We all know someone who collects coins, PEZ dispensers or even pop culture memorabilia. But for some of New York City’s most fascinating collectors, their collections are less a hobby and more like an obsession. Sometimes it’s even a full-time job.
Our favorite show of the millennium, The Bedford Stop has released a new clip (via Gothamist) and it’s imperative you drop whatever it is that you’re doing and see it. Because clearly, there’s nothing more “relevant” out there. As Alex told us over cocktails at Café Colette back in November, “Williamsburg is extremely relevant, the things we do are extremely relevant, and why not broadcast that if we have someone who’s willing and has the connections to do it?”
The fact that a reality show about brunching in Brooklyn now exists is clear indication that we’ve reached the Golden Age of Not-on-Television Television, which can only mean it’s all down hill from here, baby.
Ever heard of a yottabyte? It’s 1,000 times the size of the internet and the amount of data the U.S. government can hold in its Utah Data Center, Jonathan Stribling-Uss, the director of Constitutional Communications, tells me.
If you haven’t seen Citizenfour yet or read any of Glenn Greenwald‘s stuff, here’s a newsflash: The U.S. government is keeping track of all your online and phone interactions, 24/7, picking up every last awkward text message to a crush or drunk phone call you’d rather forget. (Not to mention the hackers who are getting ever better at infiltrating your system.)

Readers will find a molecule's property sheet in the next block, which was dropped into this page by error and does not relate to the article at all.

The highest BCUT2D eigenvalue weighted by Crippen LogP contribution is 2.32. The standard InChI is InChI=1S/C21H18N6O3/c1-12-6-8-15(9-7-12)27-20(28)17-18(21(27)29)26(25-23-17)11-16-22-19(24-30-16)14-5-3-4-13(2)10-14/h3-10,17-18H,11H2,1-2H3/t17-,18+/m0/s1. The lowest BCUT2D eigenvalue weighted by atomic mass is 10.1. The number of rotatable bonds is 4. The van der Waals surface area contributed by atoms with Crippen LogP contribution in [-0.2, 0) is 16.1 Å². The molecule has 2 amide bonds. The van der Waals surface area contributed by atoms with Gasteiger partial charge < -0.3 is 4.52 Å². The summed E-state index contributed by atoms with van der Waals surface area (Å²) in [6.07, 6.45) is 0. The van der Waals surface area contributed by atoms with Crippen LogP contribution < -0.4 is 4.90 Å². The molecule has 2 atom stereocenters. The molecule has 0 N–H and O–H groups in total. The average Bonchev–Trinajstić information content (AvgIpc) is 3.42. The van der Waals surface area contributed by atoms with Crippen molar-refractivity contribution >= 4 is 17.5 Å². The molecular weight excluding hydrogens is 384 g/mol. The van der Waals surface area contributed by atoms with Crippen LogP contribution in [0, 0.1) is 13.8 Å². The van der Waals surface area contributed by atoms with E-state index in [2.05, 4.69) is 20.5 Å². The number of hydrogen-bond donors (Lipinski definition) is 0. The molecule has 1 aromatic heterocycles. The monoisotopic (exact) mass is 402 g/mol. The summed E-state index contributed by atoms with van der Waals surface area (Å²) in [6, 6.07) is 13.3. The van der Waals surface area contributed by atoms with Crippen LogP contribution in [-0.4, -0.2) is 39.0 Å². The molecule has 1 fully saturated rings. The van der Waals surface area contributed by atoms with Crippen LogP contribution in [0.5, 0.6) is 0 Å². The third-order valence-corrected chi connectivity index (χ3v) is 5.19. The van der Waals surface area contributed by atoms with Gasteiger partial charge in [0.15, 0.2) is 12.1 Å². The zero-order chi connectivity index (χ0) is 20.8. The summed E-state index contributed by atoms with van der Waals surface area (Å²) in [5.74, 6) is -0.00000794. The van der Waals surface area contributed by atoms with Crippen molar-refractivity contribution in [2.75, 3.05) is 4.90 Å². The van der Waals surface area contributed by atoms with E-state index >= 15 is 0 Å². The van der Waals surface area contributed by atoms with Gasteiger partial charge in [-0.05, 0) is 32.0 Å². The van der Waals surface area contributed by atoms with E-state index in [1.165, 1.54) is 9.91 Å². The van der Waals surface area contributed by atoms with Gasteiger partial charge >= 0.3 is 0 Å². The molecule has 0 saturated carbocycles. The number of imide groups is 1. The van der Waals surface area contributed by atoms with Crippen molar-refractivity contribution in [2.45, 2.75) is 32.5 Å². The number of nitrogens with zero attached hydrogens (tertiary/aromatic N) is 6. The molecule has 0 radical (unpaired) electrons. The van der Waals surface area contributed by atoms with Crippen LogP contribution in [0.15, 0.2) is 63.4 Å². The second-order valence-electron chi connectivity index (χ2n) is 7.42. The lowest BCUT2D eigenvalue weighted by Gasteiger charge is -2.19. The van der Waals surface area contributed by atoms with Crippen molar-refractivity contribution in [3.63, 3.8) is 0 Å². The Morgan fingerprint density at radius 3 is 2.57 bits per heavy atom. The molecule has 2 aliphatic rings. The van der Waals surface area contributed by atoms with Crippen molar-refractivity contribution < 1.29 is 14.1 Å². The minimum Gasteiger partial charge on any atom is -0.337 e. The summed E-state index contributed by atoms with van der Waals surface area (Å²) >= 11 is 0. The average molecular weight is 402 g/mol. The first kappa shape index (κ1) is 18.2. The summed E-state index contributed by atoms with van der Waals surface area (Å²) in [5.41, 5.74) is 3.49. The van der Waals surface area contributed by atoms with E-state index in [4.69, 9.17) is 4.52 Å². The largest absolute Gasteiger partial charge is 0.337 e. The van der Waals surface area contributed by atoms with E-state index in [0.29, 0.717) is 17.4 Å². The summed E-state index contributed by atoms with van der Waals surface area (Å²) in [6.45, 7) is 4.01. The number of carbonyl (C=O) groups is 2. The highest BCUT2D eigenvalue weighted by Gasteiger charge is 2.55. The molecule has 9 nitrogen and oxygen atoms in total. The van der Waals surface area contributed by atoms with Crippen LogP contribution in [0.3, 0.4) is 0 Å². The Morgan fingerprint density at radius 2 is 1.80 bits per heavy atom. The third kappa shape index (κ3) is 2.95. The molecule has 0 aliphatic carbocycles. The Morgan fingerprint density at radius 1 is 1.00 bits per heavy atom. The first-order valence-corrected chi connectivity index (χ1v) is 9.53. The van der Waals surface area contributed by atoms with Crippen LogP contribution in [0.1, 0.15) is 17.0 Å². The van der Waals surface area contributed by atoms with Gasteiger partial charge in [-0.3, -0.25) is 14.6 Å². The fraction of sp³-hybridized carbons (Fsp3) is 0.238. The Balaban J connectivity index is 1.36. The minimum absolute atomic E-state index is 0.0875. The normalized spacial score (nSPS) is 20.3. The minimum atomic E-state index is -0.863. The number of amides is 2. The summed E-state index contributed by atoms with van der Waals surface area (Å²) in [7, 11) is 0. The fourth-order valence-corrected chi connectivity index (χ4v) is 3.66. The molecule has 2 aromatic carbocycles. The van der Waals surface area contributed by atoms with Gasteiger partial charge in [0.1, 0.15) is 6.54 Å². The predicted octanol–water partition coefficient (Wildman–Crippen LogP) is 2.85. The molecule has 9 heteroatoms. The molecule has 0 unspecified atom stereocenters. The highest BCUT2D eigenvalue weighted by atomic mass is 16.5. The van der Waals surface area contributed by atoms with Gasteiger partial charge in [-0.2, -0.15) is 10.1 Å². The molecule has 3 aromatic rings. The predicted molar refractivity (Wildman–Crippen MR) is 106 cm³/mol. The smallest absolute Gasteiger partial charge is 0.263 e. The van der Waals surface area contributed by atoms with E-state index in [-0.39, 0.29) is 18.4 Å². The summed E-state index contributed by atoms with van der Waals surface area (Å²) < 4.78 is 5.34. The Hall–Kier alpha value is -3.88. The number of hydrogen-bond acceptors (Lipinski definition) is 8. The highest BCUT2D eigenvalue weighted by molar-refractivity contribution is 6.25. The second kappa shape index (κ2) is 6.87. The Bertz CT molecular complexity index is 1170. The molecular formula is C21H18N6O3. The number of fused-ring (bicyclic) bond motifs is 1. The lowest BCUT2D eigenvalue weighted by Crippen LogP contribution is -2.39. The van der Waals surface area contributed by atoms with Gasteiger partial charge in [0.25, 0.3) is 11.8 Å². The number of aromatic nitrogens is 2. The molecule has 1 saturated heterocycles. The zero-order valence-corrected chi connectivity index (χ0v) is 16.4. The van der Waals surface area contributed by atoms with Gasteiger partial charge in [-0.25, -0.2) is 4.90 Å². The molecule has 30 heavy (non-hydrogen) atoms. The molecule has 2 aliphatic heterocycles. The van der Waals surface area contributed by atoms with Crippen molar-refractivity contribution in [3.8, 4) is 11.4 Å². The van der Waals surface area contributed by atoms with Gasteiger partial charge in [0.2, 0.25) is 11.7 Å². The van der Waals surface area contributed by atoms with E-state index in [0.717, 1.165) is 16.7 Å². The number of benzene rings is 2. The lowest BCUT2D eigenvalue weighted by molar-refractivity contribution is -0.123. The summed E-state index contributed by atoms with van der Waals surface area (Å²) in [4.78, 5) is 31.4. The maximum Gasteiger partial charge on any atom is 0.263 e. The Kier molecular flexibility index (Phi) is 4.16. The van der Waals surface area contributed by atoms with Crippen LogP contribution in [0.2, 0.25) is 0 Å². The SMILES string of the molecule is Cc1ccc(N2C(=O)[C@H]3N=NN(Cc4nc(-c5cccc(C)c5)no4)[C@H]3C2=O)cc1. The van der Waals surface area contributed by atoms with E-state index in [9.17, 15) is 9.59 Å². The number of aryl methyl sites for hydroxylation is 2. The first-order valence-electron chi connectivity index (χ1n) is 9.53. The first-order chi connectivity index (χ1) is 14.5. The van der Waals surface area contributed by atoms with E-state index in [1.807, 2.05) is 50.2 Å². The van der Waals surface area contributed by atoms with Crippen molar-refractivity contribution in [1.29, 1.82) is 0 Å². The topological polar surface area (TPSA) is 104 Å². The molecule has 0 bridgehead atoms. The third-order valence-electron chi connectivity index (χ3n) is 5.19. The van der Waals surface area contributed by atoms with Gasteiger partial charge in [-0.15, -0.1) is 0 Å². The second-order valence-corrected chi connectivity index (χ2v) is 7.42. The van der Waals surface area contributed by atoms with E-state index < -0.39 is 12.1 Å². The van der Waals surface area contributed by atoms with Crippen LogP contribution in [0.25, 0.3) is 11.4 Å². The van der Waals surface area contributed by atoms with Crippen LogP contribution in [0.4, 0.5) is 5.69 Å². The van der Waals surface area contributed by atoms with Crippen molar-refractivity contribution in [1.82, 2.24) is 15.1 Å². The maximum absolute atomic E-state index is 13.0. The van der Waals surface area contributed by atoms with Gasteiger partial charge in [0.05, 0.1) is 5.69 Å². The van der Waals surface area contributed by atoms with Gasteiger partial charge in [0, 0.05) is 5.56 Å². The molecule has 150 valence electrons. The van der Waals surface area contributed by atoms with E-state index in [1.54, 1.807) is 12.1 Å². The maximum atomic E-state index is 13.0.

Way before Patton Oswalt was hosting awards ceremonies at Cipriani, he was a budding comic making prank calls with his San Francisco roommate Brian Posehn. I know this because, back when I was collecting bootlegs in the mid-’90s, I came on a cassette trader who had something called The Speed Round: “Friends of mine challenge each other on who can make someone hang up the phone faster. Very offensive.”
We’re only experiencing half of Joe Wakeman’s creative self when he’s belting out meta lyrics and writhing his wiry body around stage, frontman duties for his arty indie rock outfit Bodega Bay. He’s part of a network of pals in various other bands like The Yin Yangs, Heavy Birds, and Journalism. Together, they make up a bitty scene of their own within the Bushwick DIY circuit.
Joe’s managed to bring all of them together for his first feature length film, which embodies that other half of Joe Wakeman most of us have yet to see. They Read By Night is “leather jacket film” with plenty of drugs, rock n’ roll, and pulpy mayhem, all against a clever literary background. The film premieres at Gravesend Recordings next week in Bushwick. We were lucky enough to see the film in advance, but for your viewing pleasure here’s a first-look at the trailer and a bit of what we discussed about the film with Joe when we recently caught up with him at Birdy’s.
To get to his rooftop, Paul Wohlfarth passes by a gigantic stag’s head hanging in the hallway, climbs a wobbly ladder and slips through a narrow opening. The 64-year-old has been repeating these gymnastics for the past six decades. On top of his building is a fenced coop, housing more than 250 pigeons in different compartments. Wohlfarth, a roofer by profession, can recognize any of his birds in a flash. “That one with the blue band is a tippler,” he says. “It’s got a short beak, a wide eye. If you didn’t know, you’d think it’s a street pigeon. But there are a million breeds.”